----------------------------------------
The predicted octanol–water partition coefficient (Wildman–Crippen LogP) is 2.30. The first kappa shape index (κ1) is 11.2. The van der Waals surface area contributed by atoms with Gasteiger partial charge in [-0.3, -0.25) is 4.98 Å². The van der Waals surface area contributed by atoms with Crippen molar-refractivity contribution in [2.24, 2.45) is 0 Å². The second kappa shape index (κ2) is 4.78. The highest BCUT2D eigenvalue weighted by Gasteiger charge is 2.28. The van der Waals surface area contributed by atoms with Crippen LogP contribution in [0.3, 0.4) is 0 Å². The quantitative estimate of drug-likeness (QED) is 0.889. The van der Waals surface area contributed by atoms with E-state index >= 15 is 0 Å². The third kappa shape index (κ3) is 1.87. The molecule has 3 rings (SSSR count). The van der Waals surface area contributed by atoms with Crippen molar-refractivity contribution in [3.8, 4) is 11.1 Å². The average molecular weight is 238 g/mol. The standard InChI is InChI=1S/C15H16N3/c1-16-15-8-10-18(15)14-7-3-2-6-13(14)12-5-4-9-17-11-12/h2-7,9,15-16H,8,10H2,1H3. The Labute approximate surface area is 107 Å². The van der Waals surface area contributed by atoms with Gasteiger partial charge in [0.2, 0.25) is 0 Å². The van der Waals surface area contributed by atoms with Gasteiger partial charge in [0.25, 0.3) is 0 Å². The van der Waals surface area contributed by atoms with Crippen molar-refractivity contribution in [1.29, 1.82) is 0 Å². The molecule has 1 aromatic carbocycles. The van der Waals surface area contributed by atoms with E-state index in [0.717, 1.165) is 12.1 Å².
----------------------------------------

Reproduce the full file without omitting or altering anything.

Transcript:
The predicted octanol–water partition coefficient (Wildman–Crippen LogP) is 2.30. The first kappa shape index (κ1) is 11.2. The van der Waals surface area contributed by atoms with Gasteiger partial charge in [-0.3, -0.25) is 4.98 Å². The van der Waals surface area contributed by atoms with Crippen molar-refractivity contribution in [2.24, 2.45) is 0 Å². The second kappa shape index (κ2) is 4.78. The highest BCUT2D eigenvalue weighted by Gasteiger charge is 2.28. The van der Waals surface area contributed by atoms with Crippen LogP contribution in [0.3, 0.4) is 0 Å². The quantitative estimate of drug-likeness (QED) is 0.889. The van der Waals surface area contributed by atoms with E-state index >= 15 is 0 Å². The third kappa shape index (κ3) is 1.87. The molecule has 3 rings (SSSR count). The van der Waals surface area contributed by atoms with Crippen molar-refractivity contribution in [3.8, 4) is 11.1 Å². The average molecular weight is 238 g/mol. The standard InChI is InChI=1S/C15H16N3/c1-16-15-8-10-18(15)14-7-3-2-6-13(14)12-5-4-9-17-11-12/h2-7,9,15-16H,8,10H2,1H3. The Labute approximate surface area is 107 Å². The van der Waals surface area contributed by atoms with Gasteiger partial charge in [0.2, 0.25) is 0 Å². The van der Waals surface area contributed by atoms with Gasteiger partial charge in [0.25, 0.3) is 0 Å². The van der Waals surface area contributed by atoms with Crippen molar-refractivity contribution in [1.29, 1.82) is 0 Å². The molecule has 1 aromatic carbocycles. The van der Waals surface area contributed by atoms with E-state index in [0.717, 1.165) is 12.1 Å².